Chain Reactions of Influence: A Review of Kahuna | Casual Game Revolution

Chain Reactions of Influence: A Review of Kahuna


This two-player strategy game packs quite a punch as you build bridges and compete for control of the islands of the South Seas.


In this two-player game, the goal is to take control of as many islands as possible. In order to control an island you must control the majority of bridges which lead to it. At the start of the game, one player takes all the black influence and bridge tokens while the other player takes the white ones. Each player is dealt three cards, another three cards are then placed face-up next to the board, and the game begins.

On your turn you may play as many of your cards as you choose. Each card names one of the twelve islands on the board as well as showing how many bridges that island has. When you play an island card, you place one of your colored bridges on any open bridge slot attached to that island. You then examine both islands that bridge is touching. If you now have the majority of the available bridge slots of either island, you place one of your colored influence tokens on that island. When you place an influence token on an island, your opponent must remove all of her bridges which connect to that island. If that means she no longer controls the majority of bridges connected to another island, her influence token would be removed.

You can also remove an opponent’s bridge by playing two island cards, which each show one of the two islands that bridge connects to. They can both show the same island, or both islands. This can also force a player to lose control of an island.

Additionally, you may choose not to play a card at all on your turn, though if your hand contains five cards, you must discard, placing one face-down under the discard pile. At the end of your turn, you may choose to either draw one of the face-up cards or draw one card from the deck. You may also choose not to draw, as long as your opponent drew a card on his turn.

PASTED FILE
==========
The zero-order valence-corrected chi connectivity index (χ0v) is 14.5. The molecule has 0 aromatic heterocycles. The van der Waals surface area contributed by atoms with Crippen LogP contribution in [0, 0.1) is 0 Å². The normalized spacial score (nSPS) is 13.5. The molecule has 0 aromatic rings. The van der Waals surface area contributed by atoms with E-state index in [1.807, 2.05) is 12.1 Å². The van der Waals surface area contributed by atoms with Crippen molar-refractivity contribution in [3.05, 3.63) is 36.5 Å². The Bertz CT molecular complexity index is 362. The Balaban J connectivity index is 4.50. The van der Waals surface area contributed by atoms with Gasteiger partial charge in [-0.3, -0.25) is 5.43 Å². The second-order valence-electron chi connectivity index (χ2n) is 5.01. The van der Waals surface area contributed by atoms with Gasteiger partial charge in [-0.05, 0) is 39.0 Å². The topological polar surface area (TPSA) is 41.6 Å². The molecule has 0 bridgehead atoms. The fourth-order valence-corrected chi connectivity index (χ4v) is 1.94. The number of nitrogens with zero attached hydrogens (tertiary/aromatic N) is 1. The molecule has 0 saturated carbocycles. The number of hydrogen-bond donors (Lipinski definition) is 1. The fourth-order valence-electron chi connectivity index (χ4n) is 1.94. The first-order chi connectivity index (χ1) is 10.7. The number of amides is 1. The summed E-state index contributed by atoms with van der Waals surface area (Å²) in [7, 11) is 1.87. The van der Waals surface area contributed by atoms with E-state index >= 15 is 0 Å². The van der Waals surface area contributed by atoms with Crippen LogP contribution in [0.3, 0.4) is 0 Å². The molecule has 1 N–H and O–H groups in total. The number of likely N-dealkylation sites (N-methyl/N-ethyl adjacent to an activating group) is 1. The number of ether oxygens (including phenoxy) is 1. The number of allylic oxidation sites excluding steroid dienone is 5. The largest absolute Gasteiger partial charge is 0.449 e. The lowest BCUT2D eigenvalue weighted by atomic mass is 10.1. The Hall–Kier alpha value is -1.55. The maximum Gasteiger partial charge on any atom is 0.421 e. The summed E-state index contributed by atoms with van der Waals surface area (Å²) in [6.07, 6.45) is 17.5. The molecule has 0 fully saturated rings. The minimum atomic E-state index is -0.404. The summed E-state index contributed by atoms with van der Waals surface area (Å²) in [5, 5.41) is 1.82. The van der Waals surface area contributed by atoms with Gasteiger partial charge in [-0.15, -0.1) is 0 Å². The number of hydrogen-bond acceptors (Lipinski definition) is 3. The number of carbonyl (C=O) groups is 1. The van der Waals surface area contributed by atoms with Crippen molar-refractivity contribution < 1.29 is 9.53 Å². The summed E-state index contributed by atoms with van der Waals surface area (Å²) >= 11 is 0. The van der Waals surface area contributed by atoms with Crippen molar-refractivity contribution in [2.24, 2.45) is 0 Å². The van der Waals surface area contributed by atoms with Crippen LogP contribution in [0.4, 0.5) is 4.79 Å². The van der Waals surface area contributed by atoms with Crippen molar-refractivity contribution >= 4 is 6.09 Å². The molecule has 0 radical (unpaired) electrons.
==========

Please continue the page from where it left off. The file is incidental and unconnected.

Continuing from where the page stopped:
After you go through the deck once, the player who controls the most islands earns one point. After you go through it a second time, the player who controls the most islands earns two points. After the third time, the player with the most islands earns points equal to the difference between his number of islands and his opponent’s. The player with the highest total score then wins.

Kahuna Components


Kahuna is one of those strategy games in which you weigh every choice and consider all your options. Since each bridge you place affects two islands, you have to take into account multiple fronts at once. The scoring system also brings a unique challenge, and keeps things tense up until the final moves.

The chain reactions that occur in the game when someone takes control of an island and the opponent’s bridges are removed really keep the game board in constant flux and keeps things from growing stale. That being said, it can feel really competitive and take-that to have your bridges wiped off the board, and that’s not going to be for everyone.

Kahuna is one of several great two-player games from Thames & Kosmos, and they’re always sold at a really nice price. In Kahuna’s case, this does mean that the influence tokens and bridge pieces are just simple wooden pieces, rather than fancier, custom-molded pieces.

However, it doesn’t take long at all to learn the rules and the choices and actions you take on your turn are straightforward. If you like games that are heavy on strategy, but still really easy to learn and teach, Kahuna is a well-designed game with great, weighty decisions that keep both players in the running until the very end.

Pros: The scoring system is unique, great for strategy-lovers

Cons: Too competitive and take-that for some players, components could be a little nicer

Disclosure: we received a complimentary review copy of this game.